Colour Grading - What's That All About?
16 July 2010
When we've finished shooting your video, the collective processes called post-production kick in. One thing you'll often see mentioned in our production plans is colour grading.
We perform colour grading to ensure that clips in your video have the same appearance. Often, especially when filming in different locations or at different times of day, the colour of an object or person can vary widely from one shot to the next. It's a common mistake of amateur film makers and is often caused by not setting the white balance of the camera correctly.
White balancing is basically where you tell the camera what true white should look like given the current lighting conditions (by zooming onto a white object such as a shirt or sheet of paper and pressing the white balance button, if one exists). Once the camera knows what true white is, it can work out what all the other colours should look like. Of course, the camera needs to be white balanced every time the lighting conditions change, such as when the sun gets lower in the sky, or when the action moves from a room with fluorescent lights to a room lit with incandescent bulbs. If you don't white balance every time the light changes, your footage ends up all over the place, colour-wise. Even when we've colour balanced every time, variations can still creep in from one shot to another and, left unchecked, this makes for a somewhat jarring viewing experience. We minimise that variation as far as possible by colour grading after the event, i.e. in post production.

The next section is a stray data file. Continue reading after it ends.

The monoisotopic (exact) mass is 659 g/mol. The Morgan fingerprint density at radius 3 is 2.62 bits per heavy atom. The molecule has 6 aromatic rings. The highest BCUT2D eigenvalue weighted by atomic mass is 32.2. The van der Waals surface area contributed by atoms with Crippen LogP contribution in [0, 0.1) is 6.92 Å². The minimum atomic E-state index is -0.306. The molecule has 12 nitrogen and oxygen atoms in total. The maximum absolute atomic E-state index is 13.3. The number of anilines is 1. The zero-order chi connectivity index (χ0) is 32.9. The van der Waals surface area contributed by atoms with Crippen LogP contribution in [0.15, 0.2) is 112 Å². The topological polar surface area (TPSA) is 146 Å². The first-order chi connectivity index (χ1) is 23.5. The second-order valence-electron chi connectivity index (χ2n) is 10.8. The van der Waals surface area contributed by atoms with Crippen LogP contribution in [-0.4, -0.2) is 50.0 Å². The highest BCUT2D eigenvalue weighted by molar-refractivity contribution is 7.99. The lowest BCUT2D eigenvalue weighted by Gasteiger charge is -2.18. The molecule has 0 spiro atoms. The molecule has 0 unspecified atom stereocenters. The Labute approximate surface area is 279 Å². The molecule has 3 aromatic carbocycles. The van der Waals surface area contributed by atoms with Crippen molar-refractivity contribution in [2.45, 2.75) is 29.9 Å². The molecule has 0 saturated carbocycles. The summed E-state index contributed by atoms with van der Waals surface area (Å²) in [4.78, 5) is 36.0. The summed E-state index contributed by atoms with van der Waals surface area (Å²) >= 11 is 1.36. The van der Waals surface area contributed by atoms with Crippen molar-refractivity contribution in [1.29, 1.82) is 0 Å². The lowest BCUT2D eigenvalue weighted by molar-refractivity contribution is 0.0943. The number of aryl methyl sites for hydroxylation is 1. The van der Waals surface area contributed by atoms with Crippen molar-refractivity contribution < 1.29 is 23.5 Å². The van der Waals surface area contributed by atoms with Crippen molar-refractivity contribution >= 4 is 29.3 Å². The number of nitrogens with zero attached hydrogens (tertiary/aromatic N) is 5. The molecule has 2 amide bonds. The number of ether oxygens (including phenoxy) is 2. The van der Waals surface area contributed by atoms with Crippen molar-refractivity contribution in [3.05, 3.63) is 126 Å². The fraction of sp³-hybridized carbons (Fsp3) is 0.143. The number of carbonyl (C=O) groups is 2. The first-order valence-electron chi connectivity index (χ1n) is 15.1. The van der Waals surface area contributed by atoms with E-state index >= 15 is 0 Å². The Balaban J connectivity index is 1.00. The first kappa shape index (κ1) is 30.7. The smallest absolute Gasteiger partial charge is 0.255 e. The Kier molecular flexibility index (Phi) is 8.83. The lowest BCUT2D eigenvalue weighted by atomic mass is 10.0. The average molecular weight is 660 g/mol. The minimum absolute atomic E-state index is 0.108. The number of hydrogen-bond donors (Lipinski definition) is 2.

We can also use colour grading to established a desired look and feel for your video - sometimes extreme! Check out the Lenovo/Brune Park video case study for an example of some fairly extreme colour grading.
Whether you notice it or not, colour grading is performed on almost 100% of shots in your video. It's an essential part of the process, regardless of the quality of the original footage. When used to create a special look and feel we think it gives your video a special appearance that raises it above some of the more pedestrian videos we see every day on the web.